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Topical Questions

Volume 741: debated on Monday 27 November 2023

My mission and that of this Government, on behalf of all people in this country, is to secure our borders and keep people safe from crime and terrorism. Good progress has been made in driving down crime and stopping illegal small-boat arrivals, but there is, of course, more to do. The Home Office has been considering further measures to mitigate migration, including by preventing the exploitation and manipulation of our visa system and clamping down on those who take unwarranted advantage of the flexibilities we provide. We will announce further details on these measures in due course. Tomorrow, we have Second Reading of the Criminal Justice Bill, which will give police the powers they need for longer sentences for those who would harm others and will increase the trust in policing.

In my constituency, the antisocial and illegal use of fireworks continues to affect law-abiding citizens and our pets. Will the Secretary of State commit to reducing the legal limit for commercial fireworks from 120 dB to 90 dB or less?

I have not yet had the opportunity to read into that issue—it was not the angle I was expecting in this question—but the proposal seems a thoughtful one. I will give it due consideration, but I cannot make a commitment at this point.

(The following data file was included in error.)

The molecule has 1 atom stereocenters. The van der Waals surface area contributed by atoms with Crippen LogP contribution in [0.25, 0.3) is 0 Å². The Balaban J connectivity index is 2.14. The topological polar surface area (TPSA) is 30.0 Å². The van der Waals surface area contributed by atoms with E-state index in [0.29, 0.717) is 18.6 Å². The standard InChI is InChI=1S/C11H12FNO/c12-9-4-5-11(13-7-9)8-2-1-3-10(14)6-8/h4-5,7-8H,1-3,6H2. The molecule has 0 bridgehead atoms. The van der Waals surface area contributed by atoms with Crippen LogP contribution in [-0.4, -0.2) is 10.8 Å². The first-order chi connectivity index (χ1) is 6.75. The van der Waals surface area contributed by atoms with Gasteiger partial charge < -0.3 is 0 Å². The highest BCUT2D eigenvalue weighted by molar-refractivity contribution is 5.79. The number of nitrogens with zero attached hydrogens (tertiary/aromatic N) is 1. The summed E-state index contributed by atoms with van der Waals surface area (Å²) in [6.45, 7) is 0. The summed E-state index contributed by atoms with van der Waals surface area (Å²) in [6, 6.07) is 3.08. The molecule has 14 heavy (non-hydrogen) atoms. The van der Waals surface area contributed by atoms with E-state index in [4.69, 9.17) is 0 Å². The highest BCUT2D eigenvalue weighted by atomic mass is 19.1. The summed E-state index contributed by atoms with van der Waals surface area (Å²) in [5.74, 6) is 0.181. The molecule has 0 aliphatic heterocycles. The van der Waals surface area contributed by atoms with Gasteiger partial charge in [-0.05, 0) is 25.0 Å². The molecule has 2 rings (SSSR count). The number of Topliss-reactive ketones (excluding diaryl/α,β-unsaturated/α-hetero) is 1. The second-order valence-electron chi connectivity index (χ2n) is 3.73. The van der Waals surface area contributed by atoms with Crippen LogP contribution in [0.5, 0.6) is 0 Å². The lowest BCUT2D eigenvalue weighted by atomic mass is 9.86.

T3. Off-road bikes are a growing plague across Hartlepool, and my constituents face the danger of young men in balaclavas driving recklessly along our streets. Will my right hon. Friend commit to increasing the support for Cleveland police to tackle this nuisance, beyond the anonymous tip-off system? Will he also perhaps come to visit some of the excellent Conservative MPs in our region? (900308)

I would be delighted to do that, and I support her call. To achieve precisely the objectives my hon. Friend describes, from April next year—in just a few months—every police force in the country will receive substantial funding commitments to conduct antisocial behaviour hotspot patrols, including against the scourge of off-road biking that she mentions. In forces where pilot schemes have been tried, including those in Essex, Lancashire and Staffordshire, we have seen reductions in antisocial behaviour of up to 30%.

The Home Secretary has been in post for two weeks, during which time he has used the same language to pick a fight with Stockton and show what he thinks of his own Rwanda policy, he has been attacked by his Back Benchers, and Downing Street has already been forced to confirm it still has full confidence in him. Twelve days ago he said the number of asylum hotel bed spaces are down, but four days ago Home Office figures showed they are up to a record 56,000—10,000 more than at the beginning of the year. Does he even know what is going on?

Yes, I do. Let me expand—that answer was a by-product of the right hon. Lady asking a closed question at the Dispatch Box. I have been in this job for 14 days, and I am conscious that my counterparts around Europe and the world are grappling with many of the same issues. I would love nothing more than to be able to resolve them all in 14 days—I am good, but I am not a magician.